Was Lamar Alexander Too “Bipartisan” To Be a Republican Leader?


The political world was shocked today with the news that Tennessee Republican Senator Lamar Alexander has chosen to step down from Republican leadership as of January. The southern senator, who currently is the third ranking Republican in senate after Minority Leader Mitch McConnell and Senate Whip John Kyl , was expected to be angling for the Whip role himself in 2013 when Kyl retires.

Alexander said in a statement, “Stepping down from leadership will liberate me to spend more time working for results on the issues I care most about. I want to do more to make the Senate a more effective institution so that it can deal better with serious issues. There are different ways to provide leadership within the Senate. After nine years here, this is how I believe I can now make my greatest contribution. For these same reasons I do not plan to seek a leadership position in the next Congress.

But could it have been this drive for “consensus” that may have pressured Alexander into stepping down? Does he even fit in a new Republican party that insists on “my way or the highway” legislation? Politico notes, “[H]is affable nature and calls for bipartisanship also could prove to be a liability at a time when Republican politics has shifted markedly to the right, with tea party activists demanding that their party adhere to strict conservative orthodoxy that has inspired a new breed of fire-breathing lawmakers on Capitol Hill.”

In fact, his step back from Republican power could be a true sign that the party is even more intent on assuring that there is no compromise in the ranks. Senate Majority Leader Harry Reid, a Democrat, lamented the loss of Alexander, saying, “I don’t know all the reasons for his doing this, but I want the record to be spread with the fact that I have found Lamar Alexander to be one of the most thoughtful people I’ve ever served with in the Senate. He’s a unique person in this body, he accomplishes a great deal, and gets credit for not a lot.”

Alexander will still continue in the senate and will still run for reelection.


Photo credit: United States Congress via Wikimedia Commons


Charles Temm JR
Charles Temm JR6 years ago

Again, funny how if one disagrees with and acts contrary to the stated principles of the REPUB party-its just so wrong that that many there dislike the guy. Happens all the time and just a couple of years ago Dems cheered when a Repub Senator jumped ship to them because they wouldn't support him.

Dems have also jumped ship in many state positions the last few years as they realize THEIR party isn't what they believe in anymore. Where are the Care2 members saying its just horrible their party is driving such people out?

Short answer of course is the majority of Care2 members are Dems and anyone that bucks/embarrasses THEIR party is just wrong. Simple partisanship.

Alexander is facing a very strong primary race. He has angered and disappointed many supporters by being a Dem lite on many issues. Just like how the Blue Dog Dems have been decimated (to be replaced by Repubs), the ranks of Dem lite Repubs have been thinned even in New England-their last stronghold. He is just facing the same public that many other politicians not in tune with their districts are facing. Unless you are in a hard liberal district, Dems are nervous and Alexander too is in a district increasingly angry over government big spending that he has supported for years.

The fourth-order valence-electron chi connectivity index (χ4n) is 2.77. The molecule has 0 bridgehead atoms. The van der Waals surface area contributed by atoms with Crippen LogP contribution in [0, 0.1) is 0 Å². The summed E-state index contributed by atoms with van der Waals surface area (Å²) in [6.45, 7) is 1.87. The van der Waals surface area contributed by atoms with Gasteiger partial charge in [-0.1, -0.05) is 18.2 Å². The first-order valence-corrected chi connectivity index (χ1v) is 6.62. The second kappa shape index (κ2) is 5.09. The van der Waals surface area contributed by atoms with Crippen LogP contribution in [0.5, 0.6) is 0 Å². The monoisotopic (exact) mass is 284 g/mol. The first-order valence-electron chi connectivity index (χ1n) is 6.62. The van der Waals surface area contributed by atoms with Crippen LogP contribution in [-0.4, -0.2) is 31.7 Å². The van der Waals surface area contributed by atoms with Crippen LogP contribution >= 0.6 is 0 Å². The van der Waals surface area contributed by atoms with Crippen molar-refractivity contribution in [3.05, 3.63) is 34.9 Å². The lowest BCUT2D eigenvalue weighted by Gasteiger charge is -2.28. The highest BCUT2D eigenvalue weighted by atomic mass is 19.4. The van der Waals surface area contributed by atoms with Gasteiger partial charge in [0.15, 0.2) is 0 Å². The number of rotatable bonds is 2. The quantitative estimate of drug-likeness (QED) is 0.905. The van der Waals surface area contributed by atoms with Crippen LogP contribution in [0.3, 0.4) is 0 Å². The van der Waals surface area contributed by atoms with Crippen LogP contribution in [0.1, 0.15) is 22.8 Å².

We are simply seeing the elimination of the moderates in both parties. It happens and it sure eliminates any case for misunderstandings on stances. There is a lot of this going on now in the Dem party too and ever so st

Dianne Robertson
Dianne Robertson6 years ago

Lamar Alexander isn't CRAZY ENOUGH to lead the Republicans.I'm pleased that he is stepping asside.Hopefully the rest will race past him and run like lemmings into the sea!

Jonathan Y.
Jonathan Y6 years ago

They're proscribing everyone who is reasonable. It's certainly not the party of T.R. or Eisenhower anymore, and Lincoln not even close.

Laurie D.
Laurie D6 years ago

So does that make him a Repulicrat? Maybe that's what we need...

Linda T.
Linda T6 years ago

No there is not a bi-partisain bone in Lamar Alexanders body.

Jamie Clemons
Jamie Clemons6 years ago

Maybe the republican party will short circuit like the democrat party has under the leadership of Obama.

dale a.
dale a6 years ago

He supports scientific research funding... and if that is not bad enough for the righties, in 1999 "referring to the Republican Party"... "his bitter belief that the party's nominating process is being short-circuited by big money and big media became his consuming preoccupation". I am quoting wiki, quoting The New York Times.
I would have to say these two things are Tea Party killers, I am surprised they have not made him step down from his senate seat. It's a good thing he has worked to get religion and state closer together, over his years in office; they love that. Well we all know that the righties, the tea party'rs all want religion and state to be one and the same because then they would be free to impose everything they wanted onto everyone...and life would be soo much better for us all then, and we all would be set free, as long as no one challenged, or spoke out against them, why it would be a perfect world, and everyone "could" say so.

Rob Keenan
Rob Keenan6 years ago

Sen.Alexander has an American Conservative Union rating of 79.9 %. Yet that's too "Liberal"for today's GOP.That's why Tea Party candidate is planning to primary Boehner for being a "Socialist."

Peter B.
Peter B6 years ago

thanks for info

Molly F.
Molly S6 years ago

I guess there's no place for anyone in the Republian party who is no a tea party yahoo who wants to return to the idealized 1950s version of white America.